Another reason to remove some of the flowers is to reduce dense growth. If you allow the plant to remain dense and thick the growth process is slowed down.
This is not conducive to promoting a healthy plant. Cutting down some of this density through pinching off some of the flowers is going to alleviate this issue.
Tomatillos vs Tomatoes
Are tomatillos tomatoes? What’s the difference between tomatillos and tomatoes?
Tomatillos ( Physalis philadelphica) and tomatoes ( Solanum lycopersicum) are both members of the nightshade family, but they are two different plants.
Tomatillos are smaller than tomatoes, and their husks are green. The fruit inside the husk is also green.
Tomatoes have a red husk and the fruit inside is red or orange.
The biggest difference between tomatillos and tomatoes is taste. Tomatillos have a tart, citrusy flavor, while tomatoes are sweet and fruity.
Tomatillo plants also grow more like bushes, while tomato plants grow more like vines.
Another question we receive is whether you can replace or even substitute tomatillos for tomatoes.
On face value value the answer is not really but you can get a little creative and people won’t really know the difference.
For instance, if you are lacking in tomatillos and want to add some to a salsa or salad, using a premature tomato can work effectively without raising anyone’s “tomatillo spider senses”.
Do Tomatillos Last More Than One Harvest?
The tomatillo is regarded as an annual plant in some areas of the United States and as a perennial in other areas.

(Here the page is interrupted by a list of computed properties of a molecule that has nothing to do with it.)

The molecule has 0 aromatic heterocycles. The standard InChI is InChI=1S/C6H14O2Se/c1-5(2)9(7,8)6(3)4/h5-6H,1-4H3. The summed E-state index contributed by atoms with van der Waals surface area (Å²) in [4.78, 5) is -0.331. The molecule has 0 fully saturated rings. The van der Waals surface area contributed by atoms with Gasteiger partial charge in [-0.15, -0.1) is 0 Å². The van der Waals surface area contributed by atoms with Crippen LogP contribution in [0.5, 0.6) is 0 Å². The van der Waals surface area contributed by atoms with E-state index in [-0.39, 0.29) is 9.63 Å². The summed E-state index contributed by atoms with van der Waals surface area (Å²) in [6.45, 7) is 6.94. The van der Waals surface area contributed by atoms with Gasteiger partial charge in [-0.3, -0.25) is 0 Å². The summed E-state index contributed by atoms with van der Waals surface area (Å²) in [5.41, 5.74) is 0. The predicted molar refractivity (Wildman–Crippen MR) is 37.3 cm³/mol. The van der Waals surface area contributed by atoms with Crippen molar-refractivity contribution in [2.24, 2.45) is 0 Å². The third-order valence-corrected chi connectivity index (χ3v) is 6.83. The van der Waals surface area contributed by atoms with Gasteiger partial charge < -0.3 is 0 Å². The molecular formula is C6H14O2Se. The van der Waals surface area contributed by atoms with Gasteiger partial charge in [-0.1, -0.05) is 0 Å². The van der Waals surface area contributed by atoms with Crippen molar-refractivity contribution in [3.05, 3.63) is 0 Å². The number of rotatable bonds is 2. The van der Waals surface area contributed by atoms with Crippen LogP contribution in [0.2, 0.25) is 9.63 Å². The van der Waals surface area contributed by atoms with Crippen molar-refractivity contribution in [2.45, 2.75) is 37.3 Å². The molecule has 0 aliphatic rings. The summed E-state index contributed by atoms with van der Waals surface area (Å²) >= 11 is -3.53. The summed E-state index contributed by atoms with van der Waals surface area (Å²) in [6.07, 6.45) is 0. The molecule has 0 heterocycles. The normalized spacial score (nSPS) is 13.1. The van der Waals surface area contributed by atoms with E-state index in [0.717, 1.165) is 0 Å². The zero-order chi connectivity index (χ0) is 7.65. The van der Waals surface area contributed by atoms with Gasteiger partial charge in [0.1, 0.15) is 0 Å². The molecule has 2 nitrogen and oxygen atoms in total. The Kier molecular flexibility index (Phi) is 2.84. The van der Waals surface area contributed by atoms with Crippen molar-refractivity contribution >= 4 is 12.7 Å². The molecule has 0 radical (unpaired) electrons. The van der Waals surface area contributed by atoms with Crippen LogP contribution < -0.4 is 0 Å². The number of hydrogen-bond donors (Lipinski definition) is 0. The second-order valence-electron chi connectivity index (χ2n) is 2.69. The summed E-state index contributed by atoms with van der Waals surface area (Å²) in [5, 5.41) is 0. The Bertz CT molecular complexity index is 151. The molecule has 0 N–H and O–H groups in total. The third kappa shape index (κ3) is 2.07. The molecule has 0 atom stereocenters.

Here’s the deal…a tomatillo plant doesn’t really like cold weather so in areas where the climate is cool to cold, then tomatillos are good for one season.
But in warmer climates where frost isn’t an issue, tomatillo plants can continue to thrive especially when pollination remains viable.
Fruit that’s left to rot on the plant can be the catalyst for more tomatillo plants the next year.
The seeds within the fruit will sprout and are known as volunteers. In my case, I like to be a little more organized and will prevent this from happening, preferring instead to go through the structured process of planting where I want them to grow.
I like to consider the tomatillo as an annual for this reason.
Are Tomatillos Easy To Grow?
In conclusion, tomatillos are easy to grow and can be a fun addition to any garden.
They are a great choice for beginning gardeners because they are relatively low maintenance and easy to care for.
My tip is to grow them from seeds in pots or containers initially and then replanting the seedlings in your garden.
Tomatillos don’t like cold weather which is usually the reason they wither and die. Frost can be brutal on the tomatillo plant.
Tomatillos can be used in a variety of dishes, making them a versatile fruit.
Finally, the chances you are going to get more tomatillo fruit at one time than you can handle is strong.
If this occurs, they can be frozen for up to a year in freezer bags. I like to use them within six months of freezing though.
Tomatillos can last on the counter for five to seven days and can be refrigerated for up to fourteen days.